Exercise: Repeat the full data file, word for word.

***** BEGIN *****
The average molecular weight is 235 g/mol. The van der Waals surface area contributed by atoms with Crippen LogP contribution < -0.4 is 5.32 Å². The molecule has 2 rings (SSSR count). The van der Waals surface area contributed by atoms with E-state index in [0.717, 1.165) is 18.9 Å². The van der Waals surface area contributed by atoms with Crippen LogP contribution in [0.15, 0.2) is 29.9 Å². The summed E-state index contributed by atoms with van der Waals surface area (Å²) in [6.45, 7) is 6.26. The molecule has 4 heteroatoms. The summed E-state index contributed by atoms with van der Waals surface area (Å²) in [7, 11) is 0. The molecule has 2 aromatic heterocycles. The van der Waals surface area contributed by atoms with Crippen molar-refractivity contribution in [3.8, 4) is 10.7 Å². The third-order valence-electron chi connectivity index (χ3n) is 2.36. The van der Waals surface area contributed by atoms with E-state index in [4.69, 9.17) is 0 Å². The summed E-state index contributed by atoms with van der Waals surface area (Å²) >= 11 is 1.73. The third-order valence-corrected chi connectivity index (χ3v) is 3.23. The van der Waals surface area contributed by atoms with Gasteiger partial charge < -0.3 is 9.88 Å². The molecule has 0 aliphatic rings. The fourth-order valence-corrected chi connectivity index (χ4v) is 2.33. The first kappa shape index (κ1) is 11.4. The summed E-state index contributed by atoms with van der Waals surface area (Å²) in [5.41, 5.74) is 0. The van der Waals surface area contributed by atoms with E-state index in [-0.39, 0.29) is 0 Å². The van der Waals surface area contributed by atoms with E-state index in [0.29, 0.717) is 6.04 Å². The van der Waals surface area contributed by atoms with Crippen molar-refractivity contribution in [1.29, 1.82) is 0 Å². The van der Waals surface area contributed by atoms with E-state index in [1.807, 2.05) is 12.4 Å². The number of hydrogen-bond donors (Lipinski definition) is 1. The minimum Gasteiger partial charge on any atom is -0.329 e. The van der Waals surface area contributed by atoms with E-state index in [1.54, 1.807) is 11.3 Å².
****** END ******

The average molecular weight is 235 g/mol. The van der Waals surface area contributed by atoms with Crippen LogP contribution < -0.4 is 5.32 Å². The molecule has 2 rings (SSSR count). The van der Waals surface area contributed by atoms with E-state index in [0.717, 1.165) is 18.9 Å². The van der Waals surface area contributed by atoms with Crippen LogP contribution in [0.15, 0.2) is 29.9 Å². The summed E-state index contributed by atoms with van der Waals surface area (Å²) in [6.45, 7) is 6.26. The molecule has 4 heteroatoms. The summed E-state index contributed by atoms with van der Waals surface area (Å²) in [7, 11) is 0. The molecule has 2 aromatic heterocycles. The van der Waals surface area contributed by atoms with Crippen molar-refractivity contribution in [3.8, 4) is 10.7 Å². The third-order valence-electron chi connectivity index (χ3n) is 2.36. The van der Waals surface area contributed by atoms with E-state index in [4.69, 9.17) is 0 Å². The summed E-state index contributed by atoms with van der Waals surface area (Å²) >= 11 is 1.73. The third-order valence-corrected chi connectivity index (χ3v) is 3.23. The van der Waals surface area contributed by atoms with Gasteiger partial charge < -0.3 is 9.88 Å². The molecule has 0 aliphatic rings. The fourth-order valence-corrected chi connectivity index (χ4v) is 2.33. The first kappa shape index (κ1) is 11.4. The summed E-state index contributed by atoms with van der Waals surface area (Å²) in [5.41, 5.74) is 0. The van der Waals surface area contributed by atoms with E-state index in [-0.39, 0.29) is 0 Å². The van der Waals surface area contributed by atoms with E-state index in [0.29, 0.717) is 6.04 Å². The van der Waals surface area contributed by atoms with Crippen molar-refractivity contribution in [1.29, 1.82) is 0 Å². The van der Waals surface area contributed by atoms with E-state index in [1.807, 2.05) is 12.4 Å². The number of hydrogen-bond donors (Lipinski definition) is 1. The minimum Gasteiger partial charge on any atom is -0.329 e. The van der Waals surface area contributed by atoms with E-state index in [1.54, 1.807) is 11.3 Å².